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A Prospective, Randomized, Controlled Study of Splinting after Mini-Open Carpal Tunnel Release
Anthony L Logli, BA1, Brian J Bear, MD2
1University of Illinois College of Medicine at Rockford, Rockford, IL, 2OrthoIllinois, Rockford, IL

Purpose: In this prospective, randomized, controlled study we sought to determine if any significant difference in patient-reported or clinical outcomes existed among 3 different postoperative splinting regimens- no splint, night-time removable splint, and plaster non-removable splint- following mini-open carpal tunnel release (CTR) surgery for symptomatic, isolated, nerve conduction study positive carpal tunnel syndrome (CTS).
Methods: A total of 249 patients received a mini-open CTR and were subsequently randomized into 1 of the 3 splinting regimens to be removed at the first postoperative visit 10-14 days later. Patient-reported outcomes included QuickDASH surveys, Levine-Katz Symptom Severity Scale (SSS) and Functional Status Scale (FSS), and Pain at Rest and Pain in Action using a Numerical Pain Rating Scale (NPRS). Clinical outcomes included wrist range of motion (ROM) during flexion and extension, grip strength, and lateral pinch strength. All outcomes were evaluated bilaterally at 10-14 days, 6 weeks, 3 months, 6 months, and 12 months after surgery. Demographic information was also obtained preoperatively and included age, sex, BMI, hand dominance, tobacco use, and workers’ compensation status. We conducted repeated measures MANCOVAs with Bonferroni post-hoc tests and ANOVAs to test for statistical significance.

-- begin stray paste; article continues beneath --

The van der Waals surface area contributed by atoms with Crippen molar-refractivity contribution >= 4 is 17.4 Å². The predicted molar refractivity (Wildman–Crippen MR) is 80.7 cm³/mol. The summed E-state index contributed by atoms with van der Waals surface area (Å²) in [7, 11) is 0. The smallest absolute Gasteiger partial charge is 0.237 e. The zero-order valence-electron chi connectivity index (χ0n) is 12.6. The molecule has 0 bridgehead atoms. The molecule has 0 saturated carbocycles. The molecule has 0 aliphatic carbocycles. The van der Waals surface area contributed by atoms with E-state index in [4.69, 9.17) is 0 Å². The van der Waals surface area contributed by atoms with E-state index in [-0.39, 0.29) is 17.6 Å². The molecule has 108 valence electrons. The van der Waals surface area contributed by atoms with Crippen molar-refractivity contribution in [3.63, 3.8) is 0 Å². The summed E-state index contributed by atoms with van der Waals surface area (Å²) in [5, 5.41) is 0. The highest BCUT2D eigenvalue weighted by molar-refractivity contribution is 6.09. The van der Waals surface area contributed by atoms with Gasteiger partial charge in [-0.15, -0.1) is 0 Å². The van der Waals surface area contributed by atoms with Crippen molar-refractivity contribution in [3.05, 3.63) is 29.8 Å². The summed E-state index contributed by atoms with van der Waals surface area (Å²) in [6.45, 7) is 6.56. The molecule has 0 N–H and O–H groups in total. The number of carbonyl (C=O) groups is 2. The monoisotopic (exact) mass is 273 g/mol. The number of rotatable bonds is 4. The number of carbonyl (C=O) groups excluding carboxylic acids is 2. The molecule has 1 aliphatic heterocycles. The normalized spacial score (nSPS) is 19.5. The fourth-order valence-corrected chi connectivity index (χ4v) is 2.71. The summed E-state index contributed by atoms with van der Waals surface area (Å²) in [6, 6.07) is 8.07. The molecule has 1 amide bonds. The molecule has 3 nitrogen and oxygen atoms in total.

Results: There were no significant differences in any patient-reported or clinical outcome measures at any follow-up time period except at 6 and 12 months: the lateral pinch strength of the non-removable splint group with surgery on the dominant hand was weaker than that of the no-splint group (p=.001, p=.026) and the removable splint group (p=.005, p=.000). Patient demographics did not significantly influence measured outcomes at any time.
Conclusion: The use of no splint, night-time removable splint, or plaster non-removable splint does not change any patient-reported outcome up to at least 12 months following mini-open CTR. Lateral pinch strength was slightly weaker in the non-removable splint group at 6 and 12 months. We no longer use any kind of postoperative splint following routine CTR.

Type of Study/level of evidence: Therapeutic I.

Key words: Carpal tunnel syndrome (CTS), mini-open carpal tunnel release (CTR), postoperative splint, postoperative dressing.

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